Financial services giant AMP is considering a $4 billion deal which would deliver the ANZ Bank a controlling stake in return for the bank’s ING wealth management business.

Sources close to AMP said the proposal, under which ANZ would emerge with about 30 per cent of AMP, was something of a ”Plan B”.

In league with the French group AXA, AMP bid $12.8 billion in scrip for AXA Asia Pacific’s domestic operations last year but its offer was rejected and subsequently trumped by a $14.2 billion offer from National Australia Bank. The NAB offer has been accepted by the AXA-AP board.

Last week, the AMP chief executive, Craig Dunn, dealt the group back into a bidding duel for AXA Asia Pacific by saying AMP was still in the race and petitioning the Australian Competition and Consumer Commission to block NAB’s offer on grounds that it would inhibit competition.

The French parent has yet to endorse the NAB offer, despite the superior price, while it awaits a decision from the regulator.

It is believed the French are keen to wrap up the transaction quickly, so it can proceed with its Asian expansion plans.

AMP has been forced to evaluate fallback options to defend itself in the event it fails to snare AXA Asia Pacific.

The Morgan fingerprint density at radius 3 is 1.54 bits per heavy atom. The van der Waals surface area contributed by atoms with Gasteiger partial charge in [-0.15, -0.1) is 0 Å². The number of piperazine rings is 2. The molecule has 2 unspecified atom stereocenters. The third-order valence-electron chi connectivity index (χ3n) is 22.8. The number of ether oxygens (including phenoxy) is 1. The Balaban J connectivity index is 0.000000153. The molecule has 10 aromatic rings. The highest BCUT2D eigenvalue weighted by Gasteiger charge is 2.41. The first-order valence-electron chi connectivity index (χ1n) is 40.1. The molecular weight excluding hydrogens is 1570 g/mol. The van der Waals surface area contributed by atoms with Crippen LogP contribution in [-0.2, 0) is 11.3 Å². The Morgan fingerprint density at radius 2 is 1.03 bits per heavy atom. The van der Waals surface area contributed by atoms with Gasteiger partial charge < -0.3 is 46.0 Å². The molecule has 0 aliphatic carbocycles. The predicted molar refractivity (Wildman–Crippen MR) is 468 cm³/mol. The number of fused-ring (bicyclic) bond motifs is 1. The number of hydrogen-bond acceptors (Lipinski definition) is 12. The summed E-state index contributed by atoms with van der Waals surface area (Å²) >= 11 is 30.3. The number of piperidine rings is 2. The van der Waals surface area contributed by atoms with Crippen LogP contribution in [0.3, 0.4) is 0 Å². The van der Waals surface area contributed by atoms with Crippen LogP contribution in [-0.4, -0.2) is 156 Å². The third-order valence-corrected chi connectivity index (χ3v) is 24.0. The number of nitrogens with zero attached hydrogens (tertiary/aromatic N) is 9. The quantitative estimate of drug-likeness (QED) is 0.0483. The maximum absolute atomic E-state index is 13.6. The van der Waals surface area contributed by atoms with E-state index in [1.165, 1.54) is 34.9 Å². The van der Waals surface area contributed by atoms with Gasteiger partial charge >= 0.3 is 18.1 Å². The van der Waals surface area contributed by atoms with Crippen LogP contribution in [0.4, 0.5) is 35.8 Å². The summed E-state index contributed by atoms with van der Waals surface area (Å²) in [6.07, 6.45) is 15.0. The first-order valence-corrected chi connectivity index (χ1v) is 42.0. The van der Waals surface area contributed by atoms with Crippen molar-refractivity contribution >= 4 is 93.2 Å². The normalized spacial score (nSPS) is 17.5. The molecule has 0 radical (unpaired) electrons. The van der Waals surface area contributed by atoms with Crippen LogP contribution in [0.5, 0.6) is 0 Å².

And against concerns that the financial services industry is becoming too concentrated, the proposal to buy ING from ANZ would help circumvent competition concerns.

For ANZ’s part, one source said, the deal would provide a distribution channel for its products through AMP while allowing for the chief executive, Mike Smith, to proceed with his expansion into Asia.

ANZ has about 10 per cent of the retail superannuation market versus 18 per cent for AMP and 25 per cent for NAB and AXA combined. In retail managed funds, the shares are 8, 12 and 21 per cent respectively.

The AMP board apparently has been concerned about the limited scope for growth if its tilt for AXA Asia Pacific fails.

Although sources said the matter had not been discussed at board level and there had been no ”official” discussions between AMP and ANZ, they said the proposition ”had merit”.